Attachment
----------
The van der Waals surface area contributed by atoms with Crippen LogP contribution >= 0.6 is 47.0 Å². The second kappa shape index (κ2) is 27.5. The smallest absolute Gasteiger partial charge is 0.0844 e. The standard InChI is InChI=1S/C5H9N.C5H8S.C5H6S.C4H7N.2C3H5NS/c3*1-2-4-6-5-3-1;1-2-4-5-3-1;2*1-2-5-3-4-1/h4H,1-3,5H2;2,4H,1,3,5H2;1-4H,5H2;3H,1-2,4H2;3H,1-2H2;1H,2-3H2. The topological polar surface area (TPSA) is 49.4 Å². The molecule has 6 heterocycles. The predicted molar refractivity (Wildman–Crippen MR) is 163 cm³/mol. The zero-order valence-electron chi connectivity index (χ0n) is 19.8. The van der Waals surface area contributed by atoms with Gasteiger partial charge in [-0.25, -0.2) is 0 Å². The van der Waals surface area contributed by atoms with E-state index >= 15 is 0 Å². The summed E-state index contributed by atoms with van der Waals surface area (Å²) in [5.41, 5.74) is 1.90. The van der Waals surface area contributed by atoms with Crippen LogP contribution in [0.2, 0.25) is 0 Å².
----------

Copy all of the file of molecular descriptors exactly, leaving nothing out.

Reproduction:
The van der Waals surface area contributed by atoms with Crippen LogP contribution >= 0.6 is 47.0 Å². The second kappa shape index (κ2) is 27.5. The smallest absolute Gasteiger partial charge is 0.0844 e. The standard InChI is InChI=1S/C5H9N.C5H8S.C5H6S.C4H7N.2C3H5NS/c3*1-2-4-6-5-3-1;1-2-4-5-3-1;2*1-2-5-3-4-1/h4H,1-3,5H2;2,4H,1,3,5H2;1-4H,5H2;3H,1-2,4H2;3H,1-2H2;1H,2-3H2. The topological polar surface area (TPSA) is 49.4 Å². The molecule has 6 heterocycles. The predicted molar refractivity (Wildman–Crippen MR) is 163 cm³/mol. The zero-order valence-electron chi connectivity index (χ0n) is 19.8. The van der Waals surface area contributed by atoms with Gasteiger partial charge in [-0.25, -0.2) is 0 Å². The van der Waals surface area contributed by atoms with E-state index >= 15 is 0 Å². The summed E-state index contributed by atoms with van der Waals surface area (Å²) in [5.41, 5.74) is 1.90. The van der Waals surface area contributed by atoms with Crippen LogP contribution in [0.2, 0.25) is 0 Å².